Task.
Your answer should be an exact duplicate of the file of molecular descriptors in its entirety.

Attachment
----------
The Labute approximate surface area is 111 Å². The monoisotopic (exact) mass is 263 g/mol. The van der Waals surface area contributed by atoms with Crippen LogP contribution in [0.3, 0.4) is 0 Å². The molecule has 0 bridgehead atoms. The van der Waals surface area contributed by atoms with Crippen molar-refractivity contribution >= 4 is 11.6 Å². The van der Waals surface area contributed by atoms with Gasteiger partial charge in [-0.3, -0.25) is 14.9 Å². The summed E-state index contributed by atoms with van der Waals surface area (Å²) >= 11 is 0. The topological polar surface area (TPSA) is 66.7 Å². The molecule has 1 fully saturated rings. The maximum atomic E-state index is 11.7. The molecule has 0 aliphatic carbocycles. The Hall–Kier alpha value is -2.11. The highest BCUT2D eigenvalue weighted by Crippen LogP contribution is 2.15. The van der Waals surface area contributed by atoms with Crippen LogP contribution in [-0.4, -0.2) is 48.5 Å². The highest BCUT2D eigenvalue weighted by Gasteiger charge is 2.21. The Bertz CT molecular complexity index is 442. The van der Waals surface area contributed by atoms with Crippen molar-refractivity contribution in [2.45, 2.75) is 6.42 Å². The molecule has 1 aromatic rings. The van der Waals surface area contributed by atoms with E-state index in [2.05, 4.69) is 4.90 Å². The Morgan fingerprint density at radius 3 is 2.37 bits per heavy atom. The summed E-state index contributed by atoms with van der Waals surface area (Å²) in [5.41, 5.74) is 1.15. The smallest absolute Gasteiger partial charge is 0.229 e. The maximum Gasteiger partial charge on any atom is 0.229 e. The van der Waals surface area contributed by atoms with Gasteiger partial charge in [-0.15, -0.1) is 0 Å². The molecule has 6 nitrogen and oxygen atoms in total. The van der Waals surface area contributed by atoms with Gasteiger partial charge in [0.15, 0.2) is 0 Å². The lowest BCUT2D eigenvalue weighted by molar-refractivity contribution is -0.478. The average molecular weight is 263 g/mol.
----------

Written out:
The Labute approximate surface area is 111 Å². The monoisotopic (exact) mass is 263 g/mol. The van der Waals surface area contributed by atoms with Crippen LogP contribution in [0.3, 0.4) is 0 Å². The molecule has 0 bridgehead atoms. The van der Waals surface area contributed by atoms with Crippen molar-refractivity contribution >= 4 is 11.6 Å². The van der Waals surface area contributed by atoms with Gasteiger partial charge in [-0.3, -0.25) is 14.9 Å². The summed E-state index contributed by atoms with van der Waals surface area (Å²) >= 11 is 0. The topological polar surface area (TPSA) is 66.7 Å². The molecule has 1 fully saturated rings. The maximum atomic E-state index is 11.7. The molecule has 0 aliphatic carbocycles. The Hall–Kier alpha value is -2.11. The highest BCUT2D eigenvalue weighted by Crippen LogP contribution is 2.15. The van der Waals surface area contributed by atoms with Crippen LogP contribution in [-0.4, -0.2) is 48.5 Å². The highest BCUT2D eigenvalue weighted by Gasteiger charge is 2.21. The Bertz CT molecular complexity index is 442. The van der Waals surface area contributed by atoms with Crippen molar-refractivity contribution in [2.45, 2.75) is 6.42 Å². The molecule has 1 aromatic rings. The van der Waals surface area contributed by atoms with E-state index in [2.05, 4.69) is 4.90 Å². The Morgan fingerprint density at radius 3 is 2.37 bits per heavy atom. The summed E-state index contributed by atoms with van der Waals surface area (Å²) in [5.41, 5.74) is 1.15. The smallest absolute Gasteiger partial charge is 0.229 e. The maximum Gasteiger partial charge on any atom is 0.229 e. The van der Waals surface area contributed by atoms with Gasteiger partial charge in [-0.15, -0.1) is 0 Å². The molecule has 6 nitrogen and oxygen atoms in total. The van der Waals surface area contributed by atoms with Gasteiger partial charge in [0.15, 0.2) is 0 Å². The lowest BCUT2D eigenvalue weighted by molar-refractivity contribution is -0.478. The average molecular weight is 263 g/mol.